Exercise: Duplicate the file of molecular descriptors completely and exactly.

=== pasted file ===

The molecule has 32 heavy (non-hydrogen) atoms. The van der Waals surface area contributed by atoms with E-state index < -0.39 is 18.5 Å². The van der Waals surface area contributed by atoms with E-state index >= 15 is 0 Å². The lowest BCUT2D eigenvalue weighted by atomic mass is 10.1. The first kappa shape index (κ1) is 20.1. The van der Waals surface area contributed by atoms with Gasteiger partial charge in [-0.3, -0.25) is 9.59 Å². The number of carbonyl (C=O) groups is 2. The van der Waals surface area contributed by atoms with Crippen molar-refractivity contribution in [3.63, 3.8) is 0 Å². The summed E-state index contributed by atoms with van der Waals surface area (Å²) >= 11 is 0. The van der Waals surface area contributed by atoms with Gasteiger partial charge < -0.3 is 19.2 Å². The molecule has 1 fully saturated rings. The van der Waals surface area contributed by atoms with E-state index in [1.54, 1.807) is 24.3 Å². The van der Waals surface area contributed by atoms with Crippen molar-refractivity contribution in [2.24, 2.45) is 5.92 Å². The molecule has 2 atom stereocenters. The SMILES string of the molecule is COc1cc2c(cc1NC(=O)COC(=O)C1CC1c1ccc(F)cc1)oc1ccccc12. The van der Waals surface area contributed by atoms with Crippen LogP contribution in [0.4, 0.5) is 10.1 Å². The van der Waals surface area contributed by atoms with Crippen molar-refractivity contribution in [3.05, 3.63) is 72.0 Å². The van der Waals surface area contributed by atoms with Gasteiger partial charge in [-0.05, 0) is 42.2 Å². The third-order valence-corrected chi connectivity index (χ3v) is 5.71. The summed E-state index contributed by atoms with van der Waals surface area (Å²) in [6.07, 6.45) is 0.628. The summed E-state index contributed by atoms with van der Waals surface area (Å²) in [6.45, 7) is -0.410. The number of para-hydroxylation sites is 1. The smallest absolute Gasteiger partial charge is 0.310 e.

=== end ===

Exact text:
The molecule has 32 heavy (non-hydrogen) atoms. The van der Waals surface area contributed by atoms with E-state index < -0.39 is 18.5 Å². The van der Waals surface area contributed by atoms with E-state index >= 15 is 0 Å². The lowest BCUT2D eigenvalue weighted by atomic mass is 10.1. The first kappa shape index (κ1) is 20.1. The van der Waals surface area contributed by atoms with Gasteiger partial charge in [-0.3, -0.25) is 9.59 Å². The number of carbonyl (C=O) groups is 2. The van der Waals surface area contributed by atoms with Crippen molar-refractivity contribution in [3.63, 3.8) is 0 Å². The summed E-state index contributed by atoms with van der Waals surface area (Å²) >= 11 is 0. The van der Waals surface area contributed by atoms with Gasteiger partial charge < -0.3 is 19.2 Å². The molecule has 1 fully saturated rings. The van der Waals surface area contributed by atoms with E-state index in [1.54, 1.807) is 24.3 Å². The van der Waals surface area contributed by atoms with Crippen molar-refractivity contribution in [2.24, 2.45) is 5.92 Å². The molecule has 2 atom stereocenters. The SMILES string of the molecule is COc1cc2c(cc1NC(=O)COC(=O)C1CC1c1ccc(F)cc1)oc1ccccc12. The van der Waals surface area contributed by atoms with Crippen LogP contribution in [0.4, 0.5) is 10.1 Å². The van der Waals surface area contributed by atoms with Crippen molar-refractivity contribution in [3.05, 3.63) is 72.0 Å². The van der Waals surface area contributed by atoms with Gasteiger partial charge in [-0.05, 0) is 42.2 Å². The third-order valence-corrected chi connectivity index (χ3v) is 5.71. The summed E-state index contributed by atoms with van der Waals surface area (Å²) in [6.07, 6.45) is 0.628. The summed E-state index contributed by atoms with van der Waals surface area (Å²) in [6.45, 7) is -0.410. The number of para-hydroxylation sites is 1. The smallest absolute Gasteiger partial charge is 0.310 e.